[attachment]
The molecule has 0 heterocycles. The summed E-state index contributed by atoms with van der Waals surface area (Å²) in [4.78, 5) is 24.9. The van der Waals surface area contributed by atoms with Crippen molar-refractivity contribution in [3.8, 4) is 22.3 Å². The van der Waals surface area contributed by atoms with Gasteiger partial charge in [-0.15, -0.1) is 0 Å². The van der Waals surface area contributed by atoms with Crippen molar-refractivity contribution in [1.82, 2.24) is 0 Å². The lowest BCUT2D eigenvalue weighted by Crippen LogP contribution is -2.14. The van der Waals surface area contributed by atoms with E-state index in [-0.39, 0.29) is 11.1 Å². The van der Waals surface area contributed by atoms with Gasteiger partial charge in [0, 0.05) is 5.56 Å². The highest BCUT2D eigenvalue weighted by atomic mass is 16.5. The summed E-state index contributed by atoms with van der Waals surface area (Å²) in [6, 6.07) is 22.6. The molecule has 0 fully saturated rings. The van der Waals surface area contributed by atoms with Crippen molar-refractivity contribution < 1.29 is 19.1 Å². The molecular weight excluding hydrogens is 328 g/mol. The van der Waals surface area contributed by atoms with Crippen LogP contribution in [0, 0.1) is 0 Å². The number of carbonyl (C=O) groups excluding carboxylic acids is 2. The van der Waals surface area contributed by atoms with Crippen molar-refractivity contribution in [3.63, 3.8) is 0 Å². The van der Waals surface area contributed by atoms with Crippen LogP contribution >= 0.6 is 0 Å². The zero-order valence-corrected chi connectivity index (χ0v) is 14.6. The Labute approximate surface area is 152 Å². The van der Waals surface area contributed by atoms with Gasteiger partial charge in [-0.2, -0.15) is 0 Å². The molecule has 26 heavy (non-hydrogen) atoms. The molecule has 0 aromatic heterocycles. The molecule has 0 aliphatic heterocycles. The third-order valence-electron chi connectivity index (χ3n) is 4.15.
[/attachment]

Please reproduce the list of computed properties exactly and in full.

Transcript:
The molecule has 0 heterocycles. The summed E-state index contributed by atoms with van der Waals surface area (Å²) in [4.78, 5) is 24.9. The van der Waals surface area contributed by atoms with Crippen molar-refractivity contribution in [3.8, 4) is 22.3 Å². The van der Waals surface area contributed by atoms with Gasteiger partial charge in [-0.15, -0.1) is 0 Å². The van der Waals surface area contributed by atoms with Crippen molar-refractivity contribution in [1.82, 2.24) is 0 Å². The lowest BCUT2D eigenvalue weighted by Crippen LogP contribution is -2.14. The van der Waals surface area contributed by atoms with E-state index in [-0.39, 0.29) is 11.1 Å². The van der Waals surface area contributed by atoms with Gasteiger partial charge in [0, 0.05) is 5.56 Å². The highest BCUT2D eigenvalue weighted by atomic mass is 16.5. The summed E-state index contributed by atoms with van der Waals surface area (Å²) in [6, 6.07) is 22.6. The molecule has 0 fully saturated rings. The van der Waals surface area contributed by atoms with Crippen molar-refractivity contribution < 1.29 is 19.1 Å². The molecular weight excluding hydrogens is 328 g/mol. The van der Waals surface area contributed by atoms with Crippen LogP contribution in [0, 0.1) is 0 Å². The number of carbonyl (C=O) groups excluding carboxylic acids is 2. The van der Waals surface area contributed by atoms with Crippen molar-refractivity contribution in [3.63, 3.8) is 0 Å². The van der Waals surface area contributed by atoms with Crippen LogP contribution >= 0.6 is 0 Å². The zero-order valence-corrected chi connectivity index (χ0v) is 14.6. The Labute approximate surface area is 152 Å². The van der Waals surface area contributed by atoms with Gasteiger partial charge in [-0.2, -0.15) is 0 Å². The molecule has 26 heavy (non-hydrogen) atoms. The molecule has 0 aromatic heterocycles. The molecule has 0 aliphatic heterocycles. The third-order valence-electron chi connectivity index (χ3n) is 4.15.